Sunday, February 14, 2010
DIGITAL SIGNS: BLIGHT, OR BEAUTY
Those flashy digital outdoor advertising billboards are triggering political and legal battles throughout the nation. The most recent battlefield is in Denver, Colo., where the city’s zoning committee is asking the city council to impose a moratorium until the safety and appearance of the signs can be given more study. A hearing on the proposed moratorium is expected to be held next month.
In Los Angeles, a battle between outdoor advertisers, city officials, highway beautification activists and city residents has spilled over into the state Legislature and state courts. A proposal last year by Assemblyman Mike Feuer, D-Los Angeles, for a two-year statewide moratorium on converting existing billboards to digital, and erecting new ones has stalled. But that hasn’t doused the fire burning in Los Angeles over a deal the city council struck in 2002 with selected billboard companies to convert existing billboards to digital in return for removing others altogether.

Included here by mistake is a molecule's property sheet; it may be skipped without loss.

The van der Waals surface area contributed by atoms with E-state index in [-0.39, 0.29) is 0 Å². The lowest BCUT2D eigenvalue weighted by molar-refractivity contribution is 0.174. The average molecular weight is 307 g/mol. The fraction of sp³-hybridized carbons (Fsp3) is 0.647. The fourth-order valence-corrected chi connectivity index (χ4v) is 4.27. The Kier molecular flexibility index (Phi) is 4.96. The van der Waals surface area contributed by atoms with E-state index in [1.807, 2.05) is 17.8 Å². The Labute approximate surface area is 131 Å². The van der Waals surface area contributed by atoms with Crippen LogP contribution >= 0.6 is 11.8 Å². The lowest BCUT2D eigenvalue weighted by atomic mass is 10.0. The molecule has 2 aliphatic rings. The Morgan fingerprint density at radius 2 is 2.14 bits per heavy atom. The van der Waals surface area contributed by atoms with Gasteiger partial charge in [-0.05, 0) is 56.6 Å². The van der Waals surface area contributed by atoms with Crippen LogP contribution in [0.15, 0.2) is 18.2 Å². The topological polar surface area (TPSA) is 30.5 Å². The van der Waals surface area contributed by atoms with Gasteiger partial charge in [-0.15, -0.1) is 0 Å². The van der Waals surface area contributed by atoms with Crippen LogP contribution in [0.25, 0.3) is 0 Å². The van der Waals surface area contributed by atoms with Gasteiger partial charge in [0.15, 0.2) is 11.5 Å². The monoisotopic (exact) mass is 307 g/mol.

Residents of some Los Angeles neighborhoods now are in a roar over the conversions. Where once they had static, fairly non-intrusive signs near their homes, residents now complain they have flashing lights from “giant outdoor television sets” illuminating their homes and ruining their views.
The Federal Highway Administration has launched an extensive study, which is expected to be completed this year, to determine if these signs distract drivers and cause accidents.
What do you think about the digital outdoor advertising signs that have sprouted around your community?
Tell me about the best and the worst you have seen. As a driver, do they distract you? Or do they look a heck of a lot better than some of the tattered old billboards that have been left out in the sun way too long?
Post your responses here, or send me an e-mail (John Hardisty (Jack) email@example.com) Thanks. I will be writing about this in the coming weeks.
The photo posted here is of a digital sign at L and 24st streets in downtown Bakersfield, Calif. While you order coffee in the Starbucks drive-thru, you can watch the sign flip through various advertising scenes on an electronic board that looms over the Chevron station.